In our results, the interaction effect in reaction time was found, while it was not seen in the JND results. Our previous study [9] showed that the change in reaction time did not always correlate with the change in JND, suggesting the possibility of the modulation of reaction time arising from a source other than the one for the current facilitatory effect in loudness discrimination. Considering a debate between whether the perceptual changes in sound generation movement are influenced by the motor function itself and whether they are associated with changes in higher cognitive functions [2426], the current perceptual changes in loudness discrimination acuity may be ascribed to the former. This possible interaction mechanism can also support the idea that the current facilitatory effect is a fundamental function that is not influenced by musical experience.

We found that the PSE values changed between force conditions. Since this change was seen in both motor and non-motor conditions, this can be due to the effect of visual presentation. A larger contrast of visual cursor speed, which is related to a larger contrast of the force, may induce changes in PSE value of auditory perception. This is consistent with previous studies, including our previous study, a contrast of visual information affects auditory perception [2730]. Although this visual influence on auditory perception is important to understand sensory mechanism, we did not pursue this effect in the current study since this is beyond our scope.

Our results also showed that the discrimination acuity in the non-musician group was improved to the same level as the base performance in the pianist group (passive listening without sound generation movement). This suggests that non-musicians can possibly perform at a similar level as musicians’ auditory perception when a sound is produced by a specific type of motor task, such as practicing with a musical instrument. Considering the experience-independent nature of the current facilitatory effect, a repetitive experience of better auditory situations with motor tasks may play a role in acquiring better auditory performance as a result of training with a musical instrument.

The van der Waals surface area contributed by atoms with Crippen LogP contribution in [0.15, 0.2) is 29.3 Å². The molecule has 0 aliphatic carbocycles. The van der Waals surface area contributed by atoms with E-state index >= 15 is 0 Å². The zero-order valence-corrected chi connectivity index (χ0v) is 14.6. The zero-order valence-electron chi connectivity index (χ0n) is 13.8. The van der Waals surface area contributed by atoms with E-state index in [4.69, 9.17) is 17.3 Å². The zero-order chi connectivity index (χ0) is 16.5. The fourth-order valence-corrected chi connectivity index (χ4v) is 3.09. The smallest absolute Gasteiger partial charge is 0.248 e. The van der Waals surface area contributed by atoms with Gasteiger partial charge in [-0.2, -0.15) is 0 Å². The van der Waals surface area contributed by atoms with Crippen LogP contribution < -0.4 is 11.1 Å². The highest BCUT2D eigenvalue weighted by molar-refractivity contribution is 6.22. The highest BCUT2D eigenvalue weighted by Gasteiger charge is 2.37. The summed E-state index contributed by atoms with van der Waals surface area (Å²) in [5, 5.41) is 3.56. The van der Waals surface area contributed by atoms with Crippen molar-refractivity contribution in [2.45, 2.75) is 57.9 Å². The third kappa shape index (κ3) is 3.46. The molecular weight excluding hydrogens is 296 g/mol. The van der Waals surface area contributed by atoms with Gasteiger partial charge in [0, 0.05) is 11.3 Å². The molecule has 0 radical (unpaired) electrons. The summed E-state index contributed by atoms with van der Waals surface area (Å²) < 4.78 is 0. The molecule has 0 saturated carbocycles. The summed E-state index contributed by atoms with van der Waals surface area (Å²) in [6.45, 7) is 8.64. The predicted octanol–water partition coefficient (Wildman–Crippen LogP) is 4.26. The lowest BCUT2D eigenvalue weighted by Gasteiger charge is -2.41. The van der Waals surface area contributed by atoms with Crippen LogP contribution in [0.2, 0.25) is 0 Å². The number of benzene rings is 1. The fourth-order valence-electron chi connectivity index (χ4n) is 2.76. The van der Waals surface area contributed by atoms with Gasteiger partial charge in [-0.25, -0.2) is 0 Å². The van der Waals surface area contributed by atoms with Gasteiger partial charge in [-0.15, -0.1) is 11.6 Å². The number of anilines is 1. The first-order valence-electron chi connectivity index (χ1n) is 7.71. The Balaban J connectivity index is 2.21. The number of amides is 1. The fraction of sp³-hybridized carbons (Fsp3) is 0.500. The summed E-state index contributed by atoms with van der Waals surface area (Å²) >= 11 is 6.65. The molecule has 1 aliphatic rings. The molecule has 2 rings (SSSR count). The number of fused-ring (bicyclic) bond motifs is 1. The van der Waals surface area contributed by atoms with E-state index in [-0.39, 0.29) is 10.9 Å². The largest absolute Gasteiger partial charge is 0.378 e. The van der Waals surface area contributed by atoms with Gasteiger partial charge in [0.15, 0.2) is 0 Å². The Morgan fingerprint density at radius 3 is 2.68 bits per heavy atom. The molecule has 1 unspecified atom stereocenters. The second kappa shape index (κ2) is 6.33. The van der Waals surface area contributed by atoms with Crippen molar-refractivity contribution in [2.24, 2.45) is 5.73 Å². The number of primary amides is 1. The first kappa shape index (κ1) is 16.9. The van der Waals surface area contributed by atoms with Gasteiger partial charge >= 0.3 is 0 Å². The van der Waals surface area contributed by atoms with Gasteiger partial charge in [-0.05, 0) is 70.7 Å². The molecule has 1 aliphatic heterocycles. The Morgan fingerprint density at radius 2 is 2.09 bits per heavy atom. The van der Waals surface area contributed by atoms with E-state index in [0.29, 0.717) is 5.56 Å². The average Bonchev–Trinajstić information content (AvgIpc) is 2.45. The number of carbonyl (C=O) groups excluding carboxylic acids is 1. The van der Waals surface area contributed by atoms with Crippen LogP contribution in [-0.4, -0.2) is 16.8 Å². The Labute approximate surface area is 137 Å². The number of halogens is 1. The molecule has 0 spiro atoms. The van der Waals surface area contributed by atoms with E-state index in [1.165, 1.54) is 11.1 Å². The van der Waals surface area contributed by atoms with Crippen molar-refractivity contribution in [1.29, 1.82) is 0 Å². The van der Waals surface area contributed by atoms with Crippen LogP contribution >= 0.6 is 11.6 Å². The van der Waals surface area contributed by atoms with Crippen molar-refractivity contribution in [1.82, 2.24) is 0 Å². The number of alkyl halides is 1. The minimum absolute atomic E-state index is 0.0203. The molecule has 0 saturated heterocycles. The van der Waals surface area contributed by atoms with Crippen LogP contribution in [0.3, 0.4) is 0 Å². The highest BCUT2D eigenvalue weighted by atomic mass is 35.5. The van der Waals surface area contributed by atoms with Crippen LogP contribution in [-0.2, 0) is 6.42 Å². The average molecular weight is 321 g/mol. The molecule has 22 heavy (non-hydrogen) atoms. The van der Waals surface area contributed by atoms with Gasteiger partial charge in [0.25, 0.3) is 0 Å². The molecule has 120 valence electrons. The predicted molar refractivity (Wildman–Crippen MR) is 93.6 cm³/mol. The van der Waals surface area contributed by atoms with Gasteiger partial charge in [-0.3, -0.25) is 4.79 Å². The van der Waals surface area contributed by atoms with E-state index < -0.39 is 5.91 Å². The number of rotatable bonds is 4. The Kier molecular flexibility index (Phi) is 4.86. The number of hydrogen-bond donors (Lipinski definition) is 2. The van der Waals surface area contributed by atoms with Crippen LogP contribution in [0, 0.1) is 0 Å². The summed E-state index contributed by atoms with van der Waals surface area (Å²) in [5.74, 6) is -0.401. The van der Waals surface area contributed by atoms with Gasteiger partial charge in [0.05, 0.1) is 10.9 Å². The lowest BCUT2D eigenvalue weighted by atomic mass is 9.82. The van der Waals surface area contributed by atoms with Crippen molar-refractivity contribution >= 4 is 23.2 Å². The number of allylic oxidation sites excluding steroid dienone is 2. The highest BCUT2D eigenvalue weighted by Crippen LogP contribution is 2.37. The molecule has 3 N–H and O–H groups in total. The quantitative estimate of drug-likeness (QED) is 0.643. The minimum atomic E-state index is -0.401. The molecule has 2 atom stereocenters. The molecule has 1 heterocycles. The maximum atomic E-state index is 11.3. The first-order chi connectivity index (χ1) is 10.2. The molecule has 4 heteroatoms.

Temporal consistency is important for the interaction between auditory processing and other modality of processing including motor execution [3135]. In the study of self-generated sound, delay of 200 ms or more are particularly critical to induce auditory cortical responses of self-generated sound [33]. In the current study, we tested synchronous condition that the auditory stimulus was produced when the motor task was achieved. This 200 ms of time window may be also applied into the current enhancement of discrimination acuity. Further investigation is required.

In conclusion, the current study demonstrated that both non-musicians and pianists similarly benefited from the enhancement of sound discrimination with the auditory-motor task. The study also reaffirmed that musicians have greater auditory ability than non-musicians. The current study has strengthened the understanding of the perception of self-generated sound and increased our knowledge about how perception can be more accurate using motor function [7, 9]. These findings may have implications for auditory training through playing musical instruments and the mechanism of musical expertise.